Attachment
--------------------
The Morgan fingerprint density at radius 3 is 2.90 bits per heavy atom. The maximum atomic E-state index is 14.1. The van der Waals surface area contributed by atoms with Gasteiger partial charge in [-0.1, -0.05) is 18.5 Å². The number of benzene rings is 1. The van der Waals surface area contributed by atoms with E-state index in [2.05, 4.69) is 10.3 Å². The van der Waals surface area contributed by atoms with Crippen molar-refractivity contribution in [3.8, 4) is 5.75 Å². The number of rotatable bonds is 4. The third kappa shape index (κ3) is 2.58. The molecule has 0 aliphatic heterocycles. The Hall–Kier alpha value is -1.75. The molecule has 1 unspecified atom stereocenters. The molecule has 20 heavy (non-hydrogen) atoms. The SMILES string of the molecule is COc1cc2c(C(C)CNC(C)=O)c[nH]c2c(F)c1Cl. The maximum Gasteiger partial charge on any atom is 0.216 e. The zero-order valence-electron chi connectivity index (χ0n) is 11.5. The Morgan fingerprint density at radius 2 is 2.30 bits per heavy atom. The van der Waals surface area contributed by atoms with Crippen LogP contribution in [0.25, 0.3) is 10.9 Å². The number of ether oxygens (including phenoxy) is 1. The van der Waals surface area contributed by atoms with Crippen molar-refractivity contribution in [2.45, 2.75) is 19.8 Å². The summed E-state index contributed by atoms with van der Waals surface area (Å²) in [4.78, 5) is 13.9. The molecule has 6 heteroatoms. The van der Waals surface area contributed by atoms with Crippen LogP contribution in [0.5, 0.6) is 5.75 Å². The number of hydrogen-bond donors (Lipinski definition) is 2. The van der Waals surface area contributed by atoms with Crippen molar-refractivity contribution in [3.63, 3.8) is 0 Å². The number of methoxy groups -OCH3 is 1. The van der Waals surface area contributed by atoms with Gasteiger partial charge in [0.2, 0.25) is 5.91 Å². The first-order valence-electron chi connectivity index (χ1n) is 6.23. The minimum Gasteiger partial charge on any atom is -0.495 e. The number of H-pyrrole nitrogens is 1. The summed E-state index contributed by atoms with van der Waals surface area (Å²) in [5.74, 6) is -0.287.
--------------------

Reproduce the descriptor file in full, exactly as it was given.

The Morgan fingerprint density at radius 3 is 2.90 bits per heavy atom. The maximum atomic E-state index is 14.1. The van der Waals surface area contributed by atoms with Gasteiger partial charge in [-0.1, -0.05) is 18.5 Å². The number of benzene rings is 1. The van der Waals surface area contributed by atoms with E-state index in [2.05, 4.69) is 10.3 Å². The van der Waals surface area contributed by atoms with Crippen molar-refractivity contribution in [3.8, 4) is 5.75 Å². The number of rotatable bonds is 4. The third kappa shape index (κ3) is 2.58. The molecule has 0 aliphatic heterocycles. The Hall–Kier alpha value is -1.75. The molecule has 1 unspecified atom stereocenters. The molecule has 20 heavy (non-hydrogen) atoms. The SMILES string of the molecule is COc1cc2c(C(C)CNC(C)=O)c[nH]c2c(F)c1Cl. The maximum Gasteiger partial charge on any atom is 0.216 e. The zero-order valence-electron chi connectivity index (χ0n) is 11.5. The Morgan fingerprint density at radius 2 is 2.30 bits per heavy atom. The van der Waals surface area contributed by atoms with Crippen LogP contribution in [0.25, 0.3) is 10.9 Å². The number of ether oxygens (including phenoxy) is 1. The van der Waals surface area contributed by atoms with Crippen molar-refractivity contribution in [2.45, 2.75) is 19.8 Å². The summed E-state index contributed by atoms with van der Waals surface area (Å²) in [4.78, 5) is 13.9. The molecule has 6 heteroatoms. The van der Waals surface area contributed by atoms with Crippen LogP contribution in [0.5, 0.6) is 5.75 Å². The number of hydrogen-bond donors (Lipinski definition) is 2. The van der Waals surface area contributed by atoms with Crippen molar-refractivity contribution in [3.63, 3.8) is 0 Å². The number of methoxy groups -OCH3 is 1. The van der Waals surface area contributed by atoms with Gasteiger partial charge in [0.2, 0.25) is 5.91 Å². The first-order valence-electron chi connectivity index (χ1n) is 6.23. The minimum Gasteiger partial charge on any atom is -0.495 e. The number of H-pyrrole nitrogens is 1. The summed E-state index contributed by atoms with van der Waals surface area (Å²) in [5.74, 6) is -0.287.